• (Witness) Note for Web: British War 1914-20 Medal and Allied Victory 1914-19 Medal, Territorial Force War, 1914-1919 Medal, Silver War Badge Medal and Mercantile Marine War Medal were mentioned with 1914 Star Medal and 1914-15 Star Medal. There were five campaign medals available for individuals who saw service in the First World War. An individual, male or female, could be issued with a maximum of three of these medals, although there are a small number of exceptions to the rule.

    Service medals were issued automatically to other ranks, but officers or their next of kin had to apply for them. Medals were impressed with the name of the recipient and usually included some or all of the following: service number, rank, first name or initial, surname and military unit (Regiment or Corps). This was either on the rim of the medal or in the case of a star, on the reverse.

    In addition to the five campaign medals a badge was available to officers and men who had been honourably discharged or had retired as a result of sickness or wounds from war service.

    British Campaign Medal Sets
    The 1914 Star
    The 1914-15 Star
    The British War Medal, 1914-18
    The Allied Victory Medal
    The Territorial Force War Medal, 1914-1919
    The Silver War Badge
    Mercantile Marine War Medal.7
  • (Witness) Note for Web: British War 1914-20 Medal and Allied Victory 1914-19 Medal were mentioned with 1914 Star Medal and 1914-15 Star Medal. Pip, Squeak and Wilfred
    Three of the British campaign medals: The 1914-15 Star, British War Medal and the Victory Medal. Three of the British campaign medals: The 1914-15 Star, British War Medal and the Victory Medal.     

    Pip, Squeak and Wilfred are the affectionate names given to the three WW1 campaign medals — The 1914 Star or 1914-15 Star, British War Medal and Victory Medal respectively. These medals were primarily awarded to the Old Contemptibles (B.E.F.) and by convention all three medals are worn together and in the same order from left to right when viewed from the front. The set of three medals or at least the British War Medal and the Victory Medal are the most likely medals to be found among family heirlooms.
    Book cover of Pip Squeak and Wilfred     

    When the WW1 medals were issued in the 1920's it coincided with a popular comic strip published by the Daily Mirror newspaper. It was written by Bertram J. Lamb (Uncle Dick), and drawn by the cartoonist Austin Bowen Payne (A.B. Payne). Pip was the dog, Squeak the penguin and Wilfred the young rabbit. It is believed that A. B. Payne's batman during the war had been nicknamed “Pip-squeak” and this is where the idea for the names of the dog and penguin came from. For some reason the three names of the characters became associated with the three campaign medals being issued at that time to many thousands of returning servicemen, and they stuck.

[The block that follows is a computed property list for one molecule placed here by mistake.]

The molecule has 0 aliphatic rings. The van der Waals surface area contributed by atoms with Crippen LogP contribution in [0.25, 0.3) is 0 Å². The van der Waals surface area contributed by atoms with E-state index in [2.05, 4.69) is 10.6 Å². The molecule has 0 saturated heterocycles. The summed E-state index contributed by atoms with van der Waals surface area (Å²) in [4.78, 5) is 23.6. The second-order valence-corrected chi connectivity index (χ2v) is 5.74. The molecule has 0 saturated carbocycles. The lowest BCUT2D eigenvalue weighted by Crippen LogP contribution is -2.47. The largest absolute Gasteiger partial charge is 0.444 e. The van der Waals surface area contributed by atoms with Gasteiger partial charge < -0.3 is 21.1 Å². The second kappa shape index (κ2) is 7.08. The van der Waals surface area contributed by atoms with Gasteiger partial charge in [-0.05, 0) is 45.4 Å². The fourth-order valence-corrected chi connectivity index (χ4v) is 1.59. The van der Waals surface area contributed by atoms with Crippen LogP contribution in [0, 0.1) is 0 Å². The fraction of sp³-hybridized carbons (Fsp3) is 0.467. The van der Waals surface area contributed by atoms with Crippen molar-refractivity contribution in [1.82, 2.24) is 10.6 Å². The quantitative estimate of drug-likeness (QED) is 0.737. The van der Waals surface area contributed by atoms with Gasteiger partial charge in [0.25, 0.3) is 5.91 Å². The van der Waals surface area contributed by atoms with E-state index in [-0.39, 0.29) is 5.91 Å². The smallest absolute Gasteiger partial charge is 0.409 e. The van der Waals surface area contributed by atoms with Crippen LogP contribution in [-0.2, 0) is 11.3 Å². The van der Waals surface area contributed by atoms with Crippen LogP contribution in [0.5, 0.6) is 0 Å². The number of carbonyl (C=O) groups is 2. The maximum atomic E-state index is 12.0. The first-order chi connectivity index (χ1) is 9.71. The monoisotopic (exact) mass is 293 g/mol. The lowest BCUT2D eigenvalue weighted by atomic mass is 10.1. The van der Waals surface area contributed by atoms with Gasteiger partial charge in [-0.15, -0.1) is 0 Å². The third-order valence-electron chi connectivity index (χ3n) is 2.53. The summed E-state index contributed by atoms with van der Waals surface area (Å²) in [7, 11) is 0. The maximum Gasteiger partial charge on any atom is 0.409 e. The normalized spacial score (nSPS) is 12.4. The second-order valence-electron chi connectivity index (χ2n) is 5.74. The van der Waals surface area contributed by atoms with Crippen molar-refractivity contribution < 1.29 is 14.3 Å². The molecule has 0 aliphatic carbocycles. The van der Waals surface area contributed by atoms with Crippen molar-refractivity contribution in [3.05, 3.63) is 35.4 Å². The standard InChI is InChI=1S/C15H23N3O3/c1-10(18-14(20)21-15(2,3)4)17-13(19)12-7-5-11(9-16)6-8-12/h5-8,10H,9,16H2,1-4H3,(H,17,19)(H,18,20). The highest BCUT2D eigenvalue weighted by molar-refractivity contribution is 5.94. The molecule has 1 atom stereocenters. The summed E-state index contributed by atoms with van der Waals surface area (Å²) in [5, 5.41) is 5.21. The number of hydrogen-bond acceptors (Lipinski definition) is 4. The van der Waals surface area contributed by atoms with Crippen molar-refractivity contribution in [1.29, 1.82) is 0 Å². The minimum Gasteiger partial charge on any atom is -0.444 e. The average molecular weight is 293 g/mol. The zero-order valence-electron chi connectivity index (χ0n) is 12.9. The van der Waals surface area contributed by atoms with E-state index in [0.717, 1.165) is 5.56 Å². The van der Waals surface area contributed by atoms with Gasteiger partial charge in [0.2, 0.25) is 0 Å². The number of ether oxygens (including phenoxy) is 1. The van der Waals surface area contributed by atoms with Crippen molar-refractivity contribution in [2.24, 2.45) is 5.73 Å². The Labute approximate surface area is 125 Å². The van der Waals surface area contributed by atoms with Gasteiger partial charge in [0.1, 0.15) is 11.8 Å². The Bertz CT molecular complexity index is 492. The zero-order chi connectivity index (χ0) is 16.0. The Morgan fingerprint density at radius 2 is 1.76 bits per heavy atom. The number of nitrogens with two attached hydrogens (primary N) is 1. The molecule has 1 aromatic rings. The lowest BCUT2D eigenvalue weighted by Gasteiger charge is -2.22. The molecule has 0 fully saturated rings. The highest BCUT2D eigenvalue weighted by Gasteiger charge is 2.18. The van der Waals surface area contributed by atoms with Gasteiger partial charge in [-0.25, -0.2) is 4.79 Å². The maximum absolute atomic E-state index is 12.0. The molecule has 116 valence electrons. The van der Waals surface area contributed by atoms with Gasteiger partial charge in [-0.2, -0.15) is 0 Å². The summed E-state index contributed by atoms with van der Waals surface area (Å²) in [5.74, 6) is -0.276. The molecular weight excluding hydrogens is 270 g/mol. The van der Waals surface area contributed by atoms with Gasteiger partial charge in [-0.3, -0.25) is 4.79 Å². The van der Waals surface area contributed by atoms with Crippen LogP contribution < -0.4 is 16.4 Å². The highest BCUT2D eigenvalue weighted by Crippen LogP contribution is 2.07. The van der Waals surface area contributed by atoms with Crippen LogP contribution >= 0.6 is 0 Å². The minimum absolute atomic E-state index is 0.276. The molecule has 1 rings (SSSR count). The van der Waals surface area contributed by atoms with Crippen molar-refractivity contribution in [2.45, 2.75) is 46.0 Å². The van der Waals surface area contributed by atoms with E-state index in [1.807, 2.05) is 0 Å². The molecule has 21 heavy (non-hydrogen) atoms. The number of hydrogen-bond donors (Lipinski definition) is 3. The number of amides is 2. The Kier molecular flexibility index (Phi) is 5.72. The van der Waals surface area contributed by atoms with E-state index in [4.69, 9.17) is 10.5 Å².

“Mutt and Jeff”
    The two British campaign medals commonly found as family heirlooms nicknamed Mutt and Jeff: the British War Medal and the Victory Medal. The two British campaign medals: the British War Medal and the Victory Medal.     

    In a similar vein when only the British War Medal and Victory Medal are on display together they are sometimes known as “Mutt and Jeff”.7


  1. [S54] Website findmypast.co.uk (www.findmypast.co.uk) British Army Service records 1914-1920 transcription
    Series WO 363
    Record set British Army Service Records 1914-1920
    Category Military, armed forces & conflict
    Subcategory First World War
    Collections from Great Britain
    URL of this page: http://search.findmypast.co.uk/record?id=gbm%2fwo363-4%2f7276392%2f9%2f204 [April 2016].
  2. [S49] Website Web Site online (www.) https://www.gov.uk/guidance/medals-campaigns-descriptions-and-eligibility#world-war-2-medals [Sept 2021].
  3. [S43] PCC / DJAA.
  4. [S9] Website Ancestry.co.uk (www.ancestry.co.uk)
    UK, WWI Service Medal and Award Rolls, 1914-1920 for Edward Conway
    British War Medal and Victory Medal
    Scottish Rifles (Cameronians) [Aoril 2020]
    Piece 1120: Scottish Rifles (Cameronians).
  5. [S126] Website The National Archives (of the UK) (http://www.nationalarchives.gov.uk/help-with-your-research/research-guides/?letter=&search=&research-category=online) this via Facebook member Bryan Johncock on UK Military Genealogy and Photograph Identification Group; 1917 John Dickson medal roll [April 2017].
  6. [S29] Wikipedia.
  7. [S49] Website Web Site online (www.) http://www.greatwar.co.uk/medals/ww1-campaign-medals.htm [Oct 2021].